compression standards

Given the importance of codecs it should come as no surprise that much effort has been put in developing standards, such as JPEG for images and MPEG for audio and video. Most of you have heard of MP3 (the audio format), and at least some of you should be familiar with MPEG-2 video encoding (which is used for DVDs).

Now, from a somewhat more abstract perspective, we can, again following  [Codecs], make a distinction between a pixel-based approach (coding the raw signal so to speak) and an object-based approach, that uses segmentation and a more advanced scheme of description.

  • pixel-based -- MPEG-1, MPEG-2, H3.20, H3.24
  • object-based -- MPEG-4
As will be explained in more detail when discussing the MPEG-4 standard in section 3.2, there are a number of advantages with an object-based approach. There is, however, also a price to pay. Usually (object) segmentation does not come for free, but requires additional effort in the phase of authoring and coding.


To conclude this section on codecs, let's look in somewhat more detail at what is involved in coding and decoding a video signal according to the MPEG-1 standard.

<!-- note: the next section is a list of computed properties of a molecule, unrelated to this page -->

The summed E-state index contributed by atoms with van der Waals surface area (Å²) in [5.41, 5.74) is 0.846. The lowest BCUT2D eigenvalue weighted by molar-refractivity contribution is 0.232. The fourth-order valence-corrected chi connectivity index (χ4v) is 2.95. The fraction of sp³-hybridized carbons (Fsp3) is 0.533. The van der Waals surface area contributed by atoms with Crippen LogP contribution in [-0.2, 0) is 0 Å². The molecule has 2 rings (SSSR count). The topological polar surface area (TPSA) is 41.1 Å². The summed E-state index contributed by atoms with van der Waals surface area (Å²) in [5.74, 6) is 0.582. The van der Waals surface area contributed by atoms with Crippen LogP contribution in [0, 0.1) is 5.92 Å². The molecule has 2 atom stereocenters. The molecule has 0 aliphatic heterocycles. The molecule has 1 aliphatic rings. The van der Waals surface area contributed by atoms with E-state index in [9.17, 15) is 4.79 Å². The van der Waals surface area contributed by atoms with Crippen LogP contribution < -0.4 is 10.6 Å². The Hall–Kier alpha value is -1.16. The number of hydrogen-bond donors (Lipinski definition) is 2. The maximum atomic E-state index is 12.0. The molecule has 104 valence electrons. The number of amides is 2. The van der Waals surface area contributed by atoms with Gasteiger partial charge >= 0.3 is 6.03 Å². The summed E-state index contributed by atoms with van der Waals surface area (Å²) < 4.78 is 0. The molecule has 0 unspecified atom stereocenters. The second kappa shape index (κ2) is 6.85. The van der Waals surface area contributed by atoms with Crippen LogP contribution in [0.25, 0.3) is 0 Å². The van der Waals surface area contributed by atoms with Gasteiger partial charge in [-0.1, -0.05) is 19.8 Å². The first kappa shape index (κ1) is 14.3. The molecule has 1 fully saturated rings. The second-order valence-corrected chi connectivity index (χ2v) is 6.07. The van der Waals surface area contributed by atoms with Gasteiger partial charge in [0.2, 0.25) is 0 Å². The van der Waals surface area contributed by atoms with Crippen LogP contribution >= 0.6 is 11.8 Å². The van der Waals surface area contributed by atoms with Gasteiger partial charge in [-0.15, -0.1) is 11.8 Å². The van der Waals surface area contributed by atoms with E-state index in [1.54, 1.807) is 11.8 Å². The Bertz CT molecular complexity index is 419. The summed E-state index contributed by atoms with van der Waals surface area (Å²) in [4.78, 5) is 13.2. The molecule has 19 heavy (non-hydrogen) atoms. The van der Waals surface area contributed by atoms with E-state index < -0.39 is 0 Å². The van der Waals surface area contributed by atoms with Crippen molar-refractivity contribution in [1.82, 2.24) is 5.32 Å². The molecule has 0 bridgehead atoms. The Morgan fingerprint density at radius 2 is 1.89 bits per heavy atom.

MPEG-1 video compression uses both intra-frame analysis, for the compression of individual frames (which are like images), as well as. inter-frame analysis, to detect redundant blocks or invariants between frames.

The MPEG-1 encoded signal itself is a sequence of so-called I, P and B frames.


  • I: intra-frames -- independent images
  • P: computed from closest frame using DCT (or from P frame)
  • B: computed from two closest P or I frames
Decoding takes place by first selecting I-frames, then P-frames, and finally B-frames. When an error occurs, a safeguard is provided by the I-frames, which stand on themselves.

Subsequent standards were developed to accomodate for more complex signals and greater functionality. These include MPEG-2, for higher pixel resolution and data rate, MPEG-3, to support HDTV, MPEG-4, to allow for object-based compression, and MPEG-7, which supports content description. We will elaborate on MPEG-4 in the next section, and briefly discuss MPEG-7 at the end of this chapter.

example(s) -- gigaport

GigaPort is a project focussing on the development and use of advanced and innovative Internet technology. The project, as can be read on the website, focuses on research on next-generation networks and the implementation of a next-generation network for the research community.